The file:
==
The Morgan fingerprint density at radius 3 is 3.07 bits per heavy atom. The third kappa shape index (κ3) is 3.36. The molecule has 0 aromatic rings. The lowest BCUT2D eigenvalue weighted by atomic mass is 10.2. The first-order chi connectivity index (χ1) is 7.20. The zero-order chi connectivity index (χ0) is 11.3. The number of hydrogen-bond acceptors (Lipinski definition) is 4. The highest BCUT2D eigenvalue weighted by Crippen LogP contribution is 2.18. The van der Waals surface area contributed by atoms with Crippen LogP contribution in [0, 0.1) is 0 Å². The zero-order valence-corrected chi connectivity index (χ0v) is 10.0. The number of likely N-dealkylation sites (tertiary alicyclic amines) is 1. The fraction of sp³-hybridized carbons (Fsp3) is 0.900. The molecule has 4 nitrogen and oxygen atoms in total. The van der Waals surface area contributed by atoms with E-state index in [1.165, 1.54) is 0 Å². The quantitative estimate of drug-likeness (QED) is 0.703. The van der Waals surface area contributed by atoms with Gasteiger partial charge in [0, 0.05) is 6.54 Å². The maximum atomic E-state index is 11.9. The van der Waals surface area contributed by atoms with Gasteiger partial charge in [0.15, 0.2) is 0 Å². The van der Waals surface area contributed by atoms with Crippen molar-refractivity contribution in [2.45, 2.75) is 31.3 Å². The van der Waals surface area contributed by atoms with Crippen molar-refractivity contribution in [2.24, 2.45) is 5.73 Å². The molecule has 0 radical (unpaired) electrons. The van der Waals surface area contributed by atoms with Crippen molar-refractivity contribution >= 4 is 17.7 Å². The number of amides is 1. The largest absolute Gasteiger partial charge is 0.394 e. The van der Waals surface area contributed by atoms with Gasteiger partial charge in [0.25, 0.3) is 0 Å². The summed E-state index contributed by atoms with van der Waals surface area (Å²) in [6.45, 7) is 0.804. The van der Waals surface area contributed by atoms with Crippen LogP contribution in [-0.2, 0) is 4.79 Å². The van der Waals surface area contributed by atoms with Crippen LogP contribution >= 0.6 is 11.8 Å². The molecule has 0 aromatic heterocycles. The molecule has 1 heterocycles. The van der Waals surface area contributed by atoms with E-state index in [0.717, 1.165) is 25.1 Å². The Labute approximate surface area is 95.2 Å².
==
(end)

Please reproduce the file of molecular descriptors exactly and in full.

The Morgan fingerprint density at radius 3 is 3.07 bits per heavy atom. The third kappa shape index (κ3) is 3.36. The molecule has 0 aromatic rings. The lowest BCUT2D eigenvalue weighted by atomic mass is 10.2. The first-order chi connectivity index (χ1) is 7.20. The zero-order chi connectivity index (χ0) is 11.3. The number of hydrogen-bond acceptors (Lipinski definition) is 4. The highest BCUT2D eigenvalue weighted by Crippen LogP contribution is 2.18. The van der Waals surface area contributed by atoms with Crippen LogP contribution in [0, 0.1) is 0 Å². The zero-order valence-corrected chi connectivity index (χ0v) is 10.0. The number of likely N-dealkylation sites (tertiary alicyclic amines) is 1. The fraction of sp³-hybridized carbons (Fsp3) is 0.900. The molecule has 4 nitrogen and oxygen atoms in total. The van der Waals surface area contributed by atoms with E-state index in [1.165, 1.54) is 0 Å². The quantitative estimate of drug-likeness (QED) is 0.703. The van der Waals surface area contributed by atoms with Gasteiger partial charge in [0, 0.05) is 6.54 Å². The maximum atomic E-state index is 11.9. The van der Waals surface area contributed by atoms with Gasteiger partial charge in [0.15, 0.2) is 0 Å². The van der Waals surface area contributed by atoms with Crippen molar-refractivity contribution in [2.45, 2.75) is 31.3 Å². The van der Waals surface area contributed by atoms with Crippen molar-refractivity contribution in [2.24, 2.45) is 5.73 Å². The molecule has 0 radical (unpaired) electrons. The van der Waals surface area contributed by atoms with Crippen molar-refractivity contribution >= 4 is 17.7 Å². The number of amides is 1. The largest absolute Gasteiger partial charge is 0.394 e. The van der Waals surface area contributed by atoms with Gasteiger partial charge in [0.25, 0.3) is 0 Å². The summed E-state index contributed by atoms with van der Waals surface area (Å²) in [6.45, 7) is 0.804. The van der Waals surface area contributed by atoms with Crippen LogP contribution in [-0.2, 0) is 4.79 Å². The van der Waals surface area contributed by atoms with Crippen LogP contribution >= 0.6 is 11.8 Å². The molecule has 0 aromatic heterocycles. The molecule has 1 heterocycles. The van der Waals surface area contributed by atoms with E-state index in [0.717, 1.165) is 25.1 Å². The Labute approximate surface area is 95.2 Å².